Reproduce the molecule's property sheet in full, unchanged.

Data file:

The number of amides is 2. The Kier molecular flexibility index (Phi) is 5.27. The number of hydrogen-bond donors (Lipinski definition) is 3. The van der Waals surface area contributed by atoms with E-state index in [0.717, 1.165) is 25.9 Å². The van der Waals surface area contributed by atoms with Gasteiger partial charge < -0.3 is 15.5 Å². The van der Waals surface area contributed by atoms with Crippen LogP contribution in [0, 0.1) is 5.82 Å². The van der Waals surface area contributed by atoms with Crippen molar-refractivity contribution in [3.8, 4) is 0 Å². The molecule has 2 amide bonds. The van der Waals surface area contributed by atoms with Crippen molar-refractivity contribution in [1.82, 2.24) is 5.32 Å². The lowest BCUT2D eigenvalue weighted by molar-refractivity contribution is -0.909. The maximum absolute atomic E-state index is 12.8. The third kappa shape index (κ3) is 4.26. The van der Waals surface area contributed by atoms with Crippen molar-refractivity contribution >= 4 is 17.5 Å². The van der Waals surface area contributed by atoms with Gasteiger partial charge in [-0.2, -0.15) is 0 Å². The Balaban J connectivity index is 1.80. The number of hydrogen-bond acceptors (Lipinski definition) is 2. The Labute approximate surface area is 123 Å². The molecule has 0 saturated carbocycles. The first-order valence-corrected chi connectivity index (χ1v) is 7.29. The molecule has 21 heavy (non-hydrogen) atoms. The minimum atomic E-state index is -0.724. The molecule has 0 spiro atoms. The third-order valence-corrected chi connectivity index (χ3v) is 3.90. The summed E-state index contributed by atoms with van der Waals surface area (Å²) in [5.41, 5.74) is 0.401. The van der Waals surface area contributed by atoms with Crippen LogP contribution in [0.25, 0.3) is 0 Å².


The number of amides is 2. The Kier molecular flexibility index (Phi) is 5.27. The number of hydrogen-bond donors (Lipinski definition) is 3. The van der Waals surface area contributed by atoms with E-state index in [0.717, 1.165) is 25.9 Å². The van der Waals surface area contributed by atoms with Gasteiger partial charge < -0.3 is 15.5 Å². The van der Waals surface area contributed by atoms with Crippen LogP contribution in [0, 0.1) is 5.82 Å². The van der Waals surface area contributed by atoms with Crippen molar-refractivity contribution in [3.8, 4) is 0 Å². The molecule has 2 amide bonds. The van der Waals surface area contributed by atoms with Crippen molar-refractivity contribution in [1.82, 2.24) is 5.32 Å². The lowest BCUT2D eigenvalue weighted by molar-refractivity contribution is -0.909. The maximum absolute atomic E-state index is 12.8. The third kappa shape index (κ3) is 4.26. The van der Waals surface area contributed by atoms with Crippen molar-refractivity contribution >= 4 is 17.5 Å². The van der Waals surface area contributed by atoms with Gasteiger partial charge in [-0.2, -0.15) is 0 Å². The Balaban J connectivity index is 1.80. The number of hydrogen-bond acceptors (Lipinski definition) is 2. The Labute approximate surface area is 123 Å². The molecule has 0 saturated carbocycles. The first-order valence-corrected chi connectivity index (χ1v) is 7.29. The molecule has 21 heavy (non-hydrogen) atoms. The minimum atomic E-state index is -0.724. The molecule has 0 spiro atoms. The third-order valence-corrected chi connectivity index (χ3v) is 3.90. The summed E-state index contributed by atoms with van der Waals surface area (Å²) in [5.41, 5.74) is 0.401. The van der Waals surface area contributed by atoms with Crippen LogP contribution in [0.25, 0.3) is 0 Å².